I like to be around people that like to work. Sometimes the environment [at work] is kind of less stressful, less strange. We can laugh and joke. And you meet interesting people. People with the same kind of mindset that I have.Interviewer:
More so than you do on the yard, you mean?Bobby:
Yeah. Because it seems like on the yard, most people are just trying to put on appearances for their friends or whatever.
Men preoccupied with appearances and other distractions were sometimes called youngsters. In prison, both biological age and the length of sentence are important to social organization (Kreager et al. 2017). However, at Sunbelt State, to be labeled a youngster was often less tied to these criteria than to perceived maturity. Men who did not work, regardless of birth year or sentencing date, were seen as immature and therefore referred to with this moniker. Clif, a worker in his twenties, made such a distinction:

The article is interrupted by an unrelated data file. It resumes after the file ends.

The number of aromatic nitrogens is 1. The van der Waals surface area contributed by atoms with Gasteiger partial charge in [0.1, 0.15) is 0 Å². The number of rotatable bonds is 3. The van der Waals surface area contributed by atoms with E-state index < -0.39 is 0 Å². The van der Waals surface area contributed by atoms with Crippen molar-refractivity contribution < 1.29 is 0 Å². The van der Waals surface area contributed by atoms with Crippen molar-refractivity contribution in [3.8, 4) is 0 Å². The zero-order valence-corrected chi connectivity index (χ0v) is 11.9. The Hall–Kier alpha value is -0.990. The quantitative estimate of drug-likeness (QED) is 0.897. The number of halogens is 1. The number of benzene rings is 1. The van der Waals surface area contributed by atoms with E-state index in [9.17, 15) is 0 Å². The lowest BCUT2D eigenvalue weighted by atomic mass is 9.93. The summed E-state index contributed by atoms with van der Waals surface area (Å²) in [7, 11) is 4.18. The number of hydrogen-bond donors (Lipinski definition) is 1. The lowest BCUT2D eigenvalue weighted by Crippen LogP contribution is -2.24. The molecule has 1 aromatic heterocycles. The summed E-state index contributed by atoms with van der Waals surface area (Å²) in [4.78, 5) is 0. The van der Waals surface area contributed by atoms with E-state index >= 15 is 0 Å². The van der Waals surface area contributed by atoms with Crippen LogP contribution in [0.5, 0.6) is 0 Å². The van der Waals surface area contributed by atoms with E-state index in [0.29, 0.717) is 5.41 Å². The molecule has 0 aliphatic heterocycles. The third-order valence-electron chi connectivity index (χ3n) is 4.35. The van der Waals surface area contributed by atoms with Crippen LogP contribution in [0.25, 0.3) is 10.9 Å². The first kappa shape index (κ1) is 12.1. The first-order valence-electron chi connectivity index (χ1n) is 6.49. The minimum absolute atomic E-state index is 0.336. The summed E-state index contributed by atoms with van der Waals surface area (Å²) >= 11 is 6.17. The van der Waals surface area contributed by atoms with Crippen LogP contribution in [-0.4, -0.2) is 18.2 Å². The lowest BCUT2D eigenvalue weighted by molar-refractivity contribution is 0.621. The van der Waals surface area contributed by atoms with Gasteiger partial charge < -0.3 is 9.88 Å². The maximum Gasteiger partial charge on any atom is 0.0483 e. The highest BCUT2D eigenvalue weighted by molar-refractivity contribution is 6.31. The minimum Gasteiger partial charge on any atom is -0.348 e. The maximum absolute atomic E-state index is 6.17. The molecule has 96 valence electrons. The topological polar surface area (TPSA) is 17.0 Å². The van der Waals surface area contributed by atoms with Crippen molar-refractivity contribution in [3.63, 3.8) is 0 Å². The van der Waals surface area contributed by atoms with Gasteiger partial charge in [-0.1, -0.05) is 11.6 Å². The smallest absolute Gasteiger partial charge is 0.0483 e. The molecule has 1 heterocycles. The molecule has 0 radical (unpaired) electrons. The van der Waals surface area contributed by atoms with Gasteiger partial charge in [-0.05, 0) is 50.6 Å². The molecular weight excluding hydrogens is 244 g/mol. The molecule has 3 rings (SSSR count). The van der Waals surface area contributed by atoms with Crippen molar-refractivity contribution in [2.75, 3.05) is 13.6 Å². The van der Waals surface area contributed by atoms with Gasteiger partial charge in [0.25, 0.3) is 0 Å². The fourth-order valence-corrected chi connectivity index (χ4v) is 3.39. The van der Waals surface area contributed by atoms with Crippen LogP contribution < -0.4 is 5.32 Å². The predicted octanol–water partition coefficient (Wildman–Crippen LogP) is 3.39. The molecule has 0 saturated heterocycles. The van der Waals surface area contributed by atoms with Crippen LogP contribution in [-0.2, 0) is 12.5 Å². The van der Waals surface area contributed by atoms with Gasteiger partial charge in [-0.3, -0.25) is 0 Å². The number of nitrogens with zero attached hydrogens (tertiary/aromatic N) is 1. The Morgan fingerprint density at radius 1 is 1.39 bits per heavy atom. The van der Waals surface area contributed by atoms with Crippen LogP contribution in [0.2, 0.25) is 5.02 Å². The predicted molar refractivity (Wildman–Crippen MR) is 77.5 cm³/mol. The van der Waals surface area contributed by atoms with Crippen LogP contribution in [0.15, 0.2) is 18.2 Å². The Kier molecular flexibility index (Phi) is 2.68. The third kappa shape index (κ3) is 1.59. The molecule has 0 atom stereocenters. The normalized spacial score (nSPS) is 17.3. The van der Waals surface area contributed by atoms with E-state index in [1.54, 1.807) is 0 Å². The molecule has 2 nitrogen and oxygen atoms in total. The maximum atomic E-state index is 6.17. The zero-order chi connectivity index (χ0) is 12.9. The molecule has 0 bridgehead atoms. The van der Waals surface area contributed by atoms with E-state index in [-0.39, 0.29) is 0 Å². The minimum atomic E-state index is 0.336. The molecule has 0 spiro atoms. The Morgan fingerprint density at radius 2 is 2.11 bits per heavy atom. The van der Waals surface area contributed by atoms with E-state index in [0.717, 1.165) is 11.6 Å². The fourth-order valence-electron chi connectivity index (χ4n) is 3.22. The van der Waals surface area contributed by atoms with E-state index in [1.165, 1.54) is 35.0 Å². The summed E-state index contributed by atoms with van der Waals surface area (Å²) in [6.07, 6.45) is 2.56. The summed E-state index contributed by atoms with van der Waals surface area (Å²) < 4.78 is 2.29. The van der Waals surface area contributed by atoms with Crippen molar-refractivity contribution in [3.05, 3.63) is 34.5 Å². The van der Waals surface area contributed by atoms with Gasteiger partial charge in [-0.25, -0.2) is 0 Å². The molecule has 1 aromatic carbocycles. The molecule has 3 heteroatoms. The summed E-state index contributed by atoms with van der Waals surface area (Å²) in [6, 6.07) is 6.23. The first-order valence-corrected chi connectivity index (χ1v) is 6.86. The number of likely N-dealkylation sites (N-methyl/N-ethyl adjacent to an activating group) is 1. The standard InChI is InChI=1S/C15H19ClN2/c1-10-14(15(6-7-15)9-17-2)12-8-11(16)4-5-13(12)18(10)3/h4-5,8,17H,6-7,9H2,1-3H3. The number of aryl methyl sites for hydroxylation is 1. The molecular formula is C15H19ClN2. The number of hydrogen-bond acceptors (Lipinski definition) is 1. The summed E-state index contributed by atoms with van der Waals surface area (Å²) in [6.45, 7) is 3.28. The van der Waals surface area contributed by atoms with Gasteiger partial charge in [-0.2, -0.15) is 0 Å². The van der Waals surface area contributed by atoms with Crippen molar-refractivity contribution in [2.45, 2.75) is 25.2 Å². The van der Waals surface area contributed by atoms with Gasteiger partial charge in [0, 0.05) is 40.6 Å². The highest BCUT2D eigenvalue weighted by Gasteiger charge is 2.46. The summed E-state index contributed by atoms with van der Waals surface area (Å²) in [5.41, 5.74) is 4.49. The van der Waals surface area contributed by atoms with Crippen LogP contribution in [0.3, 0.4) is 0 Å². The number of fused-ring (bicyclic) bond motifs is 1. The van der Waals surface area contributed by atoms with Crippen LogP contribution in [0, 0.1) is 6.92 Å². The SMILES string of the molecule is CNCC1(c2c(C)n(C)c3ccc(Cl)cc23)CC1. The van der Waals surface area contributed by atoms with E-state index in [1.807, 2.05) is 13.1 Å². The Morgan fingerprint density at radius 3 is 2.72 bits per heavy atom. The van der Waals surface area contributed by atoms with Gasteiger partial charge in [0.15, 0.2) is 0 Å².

I've told everybody, all the youngsters on the yard, I'm saying like, "Dude, get a job." I'm [End Page 210] saying, "Your time will go like that [snapping his fingers]." Know what I'm saying? And they're like, "Oh, well, da, da, da—." I get it. I've gotten quite a few people in here a job. Know what I'm saying? But most people can't [do it]. "Oh, I don't want to wake up before seven in the morning." And we wake up—I wake up at four-thirty. I go eat breakfast about—they open the yard about four-fortyfive, four-fifty for workers to go eat early chow. And we go eat early chow, come back, and it's probably like five-ten, five-twenty. I sleep for about another forty-five minutes, and I get up and come to work.
Clif's insistence that youngsters on the yard lacked the willingness or discipline to "get up and come to work" was not unique. Lonnie, for instance, referred to himself as a "high-quality worker." When I followed up, asking, "Would you say there's a lot of high-quality workers in prison?" he quickly responded,
No. No, sir.Interviewer:
What makes you sure?Lonnie:
Three-fourths of these guys in here—and I mean this has been on every yard I've been on. Three-fourths of the people that come to prison, it's a vacation for them. … Nobody can stand on their own two feet, man. But it's just a fact of you got to—sometimes you just got to stand up and be grown. Get some sense. Get some morals about yourself.